When I visited Peru for the first time last month for a business development trip, I met with the heads of some leading private education institutions. At the end of my visit, I decided to book a cultural tour of Lima. During the tour, I asked our guide Marcos where he learned English as I found him very articulate, knowledgeable and with a good sense of humor. To my pleasant surprise and astonishment, he told me that he learned it by himself, mainly online. He then started practicing with visiting tourists until he became more comfortable leading tours himself.
South Korea, Singapore, and Chile are good examples of nations that have seen the benefits of investing in human capital early, smartly, and for all.
Between 10 and 20 percent of government budgets goes to education in most emerging economies. At the same time, global youth unemployment rates have soared in recent years, reaching about 13 percent, on average, and leaving millions of young people on the margins. Out of the roughly 6 million people who join the labor force globally every month, one million are in Sub-Saharan Africa and another million are in India. Most have little training and are often unemployable.
Meanwhile, CEOs and hiring managers are having difficulty filling entry level positions because they cannot find people equipped with the skills they want. I would like to shed light on three interesting phenomena happening in parallel, which may partly explain this crisis:
- First and foremost, automation and the new technologies. While the speed and magnitude of their adoption varies, there is consensus that these mega transformations are irreversible, tsunami-like forces that people, communities, and nations need to recognize and adapt to as “the new normal.” According to a report from McKinsey, about 60 percent of occupations have at least 30 percent of their activities automatable. This means new sets of skills need to be acquired.
- Secondly, the economy wants to talk the language of “skills” not “degrees”. Knowledge is a commodity nowadays. What people learn and unlearn and how often they do it is becoming a strong differentiator. According to the WEF’s Future of Jobs Report, the top 10 skills in demand for the future are about being able to problem solve complex situations, being creative, thinking critically, having the ability to coordinate and interact with others, to name just a few. Interestingly, none of the top 10 skills include hard skills or domain specific knowledge, which are considered a given.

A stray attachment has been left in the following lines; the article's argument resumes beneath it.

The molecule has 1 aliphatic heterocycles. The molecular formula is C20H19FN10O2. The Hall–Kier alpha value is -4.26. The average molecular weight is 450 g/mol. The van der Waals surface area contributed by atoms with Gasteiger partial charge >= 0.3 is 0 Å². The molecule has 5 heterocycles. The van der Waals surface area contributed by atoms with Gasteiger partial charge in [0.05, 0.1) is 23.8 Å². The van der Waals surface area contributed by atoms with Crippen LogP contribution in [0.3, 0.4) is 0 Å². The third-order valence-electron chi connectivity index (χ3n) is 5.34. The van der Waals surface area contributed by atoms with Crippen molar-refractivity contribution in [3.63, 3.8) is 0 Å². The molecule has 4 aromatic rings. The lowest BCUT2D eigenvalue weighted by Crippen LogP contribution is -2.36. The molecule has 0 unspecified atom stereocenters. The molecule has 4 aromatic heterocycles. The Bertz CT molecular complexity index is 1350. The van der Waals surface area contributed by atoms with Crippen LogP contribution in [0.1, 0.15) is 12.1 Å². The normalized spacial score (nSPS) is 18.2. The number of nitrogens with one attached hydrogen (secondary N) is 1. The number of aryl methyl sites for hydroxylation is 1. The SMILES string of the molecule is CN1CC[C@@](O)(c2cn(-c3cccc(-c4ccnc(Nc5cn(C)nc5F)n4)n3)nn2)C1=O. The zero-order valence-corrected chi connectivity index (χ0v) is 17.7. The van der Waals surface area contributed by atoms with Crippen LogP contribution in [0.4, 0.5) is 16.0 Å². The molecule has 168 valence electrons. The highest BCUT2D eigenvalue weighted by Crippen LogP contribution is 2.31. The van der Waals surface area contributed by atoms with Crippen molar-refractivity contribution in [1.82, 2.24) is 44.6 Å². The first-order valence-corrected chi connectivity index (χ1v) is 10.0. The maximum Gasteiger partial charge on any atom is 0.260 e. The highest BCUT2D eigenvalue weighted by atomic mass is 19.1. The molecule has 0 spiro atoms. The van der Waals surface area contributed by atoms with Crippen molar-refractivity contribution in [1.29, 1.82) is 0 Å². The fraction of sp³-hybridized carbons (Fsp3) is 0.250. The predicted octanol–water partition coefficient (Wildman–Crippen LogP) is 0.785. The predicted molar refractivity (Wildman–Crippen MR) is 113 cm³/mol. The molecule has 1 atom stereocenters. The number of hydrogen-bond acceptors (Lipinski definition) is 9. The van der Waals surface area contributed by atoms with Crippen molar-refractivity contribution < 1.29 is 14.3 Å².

- Thirdly, connectivity and globalization are creating new marketplaces for talent in services. A ‘branded’ animation company in a developed country nowadays competes with young skilled designers in Manila or in Kiev who are offering services at a fraction of the price of what it used to be. According to figures from Upwork, a freelancer global web platform, the top 10 countries based on freelance earnings in 2014 include places like the Philippines, India, Bangladesh, Romania, Ukraine, Russia, and Pakistan, alongside the U.S., UK, and Canada.
Going forward, IFC’s primary focus will continue to be to partner with private players that produce skilled labor for the new economy – and in big numbers. Good examples include AdvTech, which is scaling up the successful business model for higher education and vocational training it has developed in South Africa and exporting it to the rest of Africa; Coursera, the highly-innovative, globally-oriented online education platform; and Luminus, a leading technical vocational education and training provider in Jordan, which has an impressive record of aligning skills with industry needs.
The fuel that the global economy needs the most is talent. Talent equipped with 21st century skills, talent that is entrepreneurial, talent that is ready for tomorrow’s economy. Talent like what I saw from Marcos, my Peruvian tour guide. We need more of that.
Find out more about World Bank Group Education on our website and on Twitter. See all our resources on skills development.